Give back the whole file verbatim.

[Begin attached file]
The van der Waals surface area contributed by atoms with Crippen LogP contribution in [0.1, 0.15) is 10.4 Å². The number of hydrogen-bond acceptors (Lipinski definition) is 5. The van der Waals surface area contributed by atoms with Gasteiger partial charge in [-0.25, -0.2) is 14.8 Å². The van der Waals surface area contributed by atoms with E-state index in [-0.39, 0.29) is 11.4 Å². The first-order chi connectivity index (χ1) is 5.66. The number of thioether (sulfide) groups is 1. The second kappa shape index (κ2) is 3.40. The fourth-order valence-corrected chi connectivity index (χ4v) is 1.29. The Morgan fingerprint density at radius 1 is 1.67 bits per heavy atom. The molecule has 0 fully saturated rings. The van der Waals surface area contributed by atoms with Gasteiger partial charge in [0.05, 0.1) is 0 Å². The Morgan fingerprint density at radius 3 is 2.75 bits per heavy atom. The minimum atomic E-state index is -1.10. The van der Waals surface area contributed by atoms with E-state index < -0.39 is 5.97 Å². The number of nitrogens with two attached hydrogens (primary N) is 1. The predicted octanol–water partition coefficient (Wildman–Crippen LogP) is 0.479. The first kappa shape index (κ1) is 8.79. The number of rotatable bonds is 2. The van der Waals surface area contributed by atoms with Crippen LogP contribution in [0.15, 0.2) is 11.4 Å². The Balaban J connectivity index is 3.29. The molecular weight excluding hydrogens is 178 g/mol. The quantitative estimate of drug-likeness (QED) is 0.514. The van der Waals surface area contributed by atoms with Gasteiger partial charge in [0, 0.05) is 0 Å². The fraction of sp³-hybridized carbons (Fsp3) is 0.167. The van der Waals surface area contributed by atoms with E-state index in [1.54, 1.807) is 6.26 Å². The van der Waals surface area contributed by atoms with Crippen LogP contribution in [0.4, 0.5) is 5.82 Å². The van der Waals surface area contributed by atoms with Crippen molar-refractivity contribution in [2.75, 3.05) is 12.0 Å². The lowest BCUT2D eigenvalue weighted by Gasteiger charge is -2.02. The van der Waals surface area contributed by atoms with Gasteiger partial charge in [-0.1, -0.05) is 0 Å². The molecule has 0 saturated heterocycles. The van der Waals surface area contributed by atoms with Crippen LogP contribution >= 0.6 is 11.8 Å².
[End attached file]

The van der Waals surface area contributed by atoms with Crippen LogP contribution in [0.1, 0.15) is 10.4 Å². The number of hydrogen-bond acceptors (Lipinski definition) is 5. The van der Waals surface area contributed by atoms with Gasteiger partial charge in [-0.25, -0.2) is 14.8 Å². The van der Waals surface area contributed by atoms with E-state index in [-0.39, 0.29) is 11.4 Å². The first-order chi connectivity index (χ1) is 5.66. The number of thioether (sulfide) groups is 1. The second kappa shape index (κ2) is 3.40. The fourth-order valence-corrected chi connectivity index (χ4v) is 1.29. The Morgan fingerprint density at radius 1 is 1.67 bits per heavy atom. The molecule has 0 fully saturated rings. The van der Waals surface area contributed by atoms with Gasteiger partial charge in [0.05, 0.1) is 0 Å². The Morgan fingerprint density at radius 3 is 2.75 bits per heavy atom. The minimum atomic E-state index is -1.10. The van der Waals surface area contributed by atoms with E-state index < -0.39 is 5.97 Å². The number of nitrogens with two attached hydrogens (primary N) is 1. The predicted octanol–water partition coefficient (Wildman–Crippen LogP) is 0.479. The first kappa shape index (κ1) is 8.79. The number of rotatable bonds is 2. The van der Waals surface area contributed by atoms with Crippen LogP contribution in [0.15, 0.2) is 11.4 Å². The Balaban J connectivity index is 3.29. The molecular weight excluding hydrogens is 178 g/mol. The quantitative estimate of drug-likeness (QED) is 0.514. The van der Waals surface area contributed by atoms with Gasteiger partial charge in [0, 0.05) is 0 Å². The fraction of sp³-hybridized carbons (Fsp3) is 0.167. The van der Waals surface area contributed by atoms with E-state index in [1.54, 1.807) is 6.26 Å². The van der Waals surface area contributed by atoms with Crippen LogP contribution in [0.4, 0.5) is 5.82 Å². The van der Waals surface area contributed by atoms with Crippen molar-refractivity contribution in [2.75, 3.05) is 12.0 Å². The lowest BCUT2D eigenvalue weighted by Gasteiger charge is -2.02. The van der Waals surface area contributed by atoms with Gasteiger partial charge in [-0.1, -0.05) is 0 Å². The molecule has 0 saturated heterocycles. The van der Waals surface area contributed by atoms with Crippen LogP contribution >= 0.6 is 11.8 Å².